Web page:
Netflix Culture Slides

I just ran across these very impressive slides about Netflix culture, even though they’ve been out for a while.


I especially like how they go against many of the old saws I’ve seen in management books, and then give reasons (but not evidence) to back up their principles. The argument against loyalty, both from company to employee and vice versa, is food for thought.

The most interesting point in the slides to me is their analysis of why companies become more bureaucratic as they grow. Their hypothesis is that small startups have high talent levels, that top talent is self-motivating and requires less supervision overhead, and that the typical company growth pattern results in talent dilution. The end result is that more supervisory bureaucracy is needed to manage the diluted talent. Netflix’s answer is to strive hard to maintain the talent density, which enables a much flatter organizational hierarchy and thus less bureaucratic process. It’s a nice argument, though I’d really like to see if there is any research backing this up.

If I ever decide to become a manager or join a startup, I’ll definitely keep these principles in mind. Unlikely, however, as I enjoy coding too much to give that up.

What’s in a Name?

I participated in a code review yesterday, and while there were many things I wanted to say, I only think of the right thing to say an hour after it’s all over. What I wanted to say was

The most important thing you can do to improve the quality of your code is to choose good names.

At least, that’s the way I feel right now. I reserve the right to change my mind tomorrow.

It’s really important to remember that naming is not just an action you apply to passive code. The goal of good naming should drive your design and your coding in much the way that Test-Driven Development’s goal of writing tests first is supposed to drive your code design.1 In fact, this practice of active naming so important, I think that it deserves a name — Name-Driven Development. Anyway, here are some advice on naming methods.

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The Borg Container Assumptions

“You will be assimilated. Resistance is futile”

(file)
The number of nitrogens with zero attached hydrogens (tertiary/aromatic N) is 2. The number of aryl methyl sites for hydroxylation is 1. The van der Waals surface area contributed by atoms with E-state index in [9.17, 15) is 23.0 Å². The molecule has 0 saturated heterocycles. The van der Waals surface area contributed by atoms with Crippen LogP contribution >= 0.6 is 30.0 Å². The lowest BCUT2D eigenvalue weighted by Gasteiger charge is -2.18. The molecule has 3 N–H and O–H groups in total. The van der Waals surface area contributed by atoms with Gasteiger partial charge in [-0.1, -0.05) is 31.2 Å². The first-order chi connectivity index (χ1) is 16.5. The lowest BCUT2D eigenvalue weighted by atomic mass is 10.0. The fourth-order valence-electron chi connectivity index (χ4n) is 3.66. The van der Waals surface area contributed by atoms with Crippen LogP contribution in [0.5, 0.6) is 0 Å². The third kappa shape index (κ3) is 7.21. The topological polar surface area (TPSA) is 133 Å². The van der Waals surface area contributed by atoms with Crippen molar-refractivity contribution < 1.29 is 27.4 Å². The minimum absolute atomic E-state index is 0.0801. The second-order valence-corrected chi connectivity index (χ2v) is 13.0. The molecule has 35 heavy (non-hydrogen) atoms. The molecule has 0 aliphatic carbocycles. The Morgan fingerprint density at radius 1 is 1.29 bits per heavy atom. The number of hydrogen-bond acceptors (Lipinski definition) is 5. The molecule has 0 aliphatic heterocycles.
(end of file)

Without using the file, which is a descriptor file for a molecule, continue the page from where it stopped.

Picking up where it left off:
Hugh of the BorgĀ 

In my current assignment, I’ve been looking at browser widget frameworks such as OpenSocial and Google Gadget. It seems to me that something is broken in the conceptual paradigms used by these frameworks, as least when applied to the web. They all seem to be based on the idea of a “container” and “apps” (I’ll use app and widget interchangeably) where the container is responsible for loading and configuring apps/widgets. However, in their implementations of containers and apps, these frameworks fall into a set of erroneous implicit assumptions which I call the Borg Container Assumptions1:

  1. The container encompasses the entire page
  2. The container is a singleton
  3. A container is not a widget
  4. A widget cannot exist without a container

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Dojo AMD incorporating third party scripts

So, you’ve started using RequireJS or you’ve upgraded to the latest version of Dojo and have converted your web application over to Asynchronous Module Definition (AMD) loading. However, your code still depend on some third party non-AMD scripts. Can and should these scripts be incorporated as AMD dependencies? By “non-AMD” I mean the third party scripts which are not wrapped in a define() or require().

define([ /* ... */], function(){
   //... body of third party script

The most important question to answer is: Can you modify the code?

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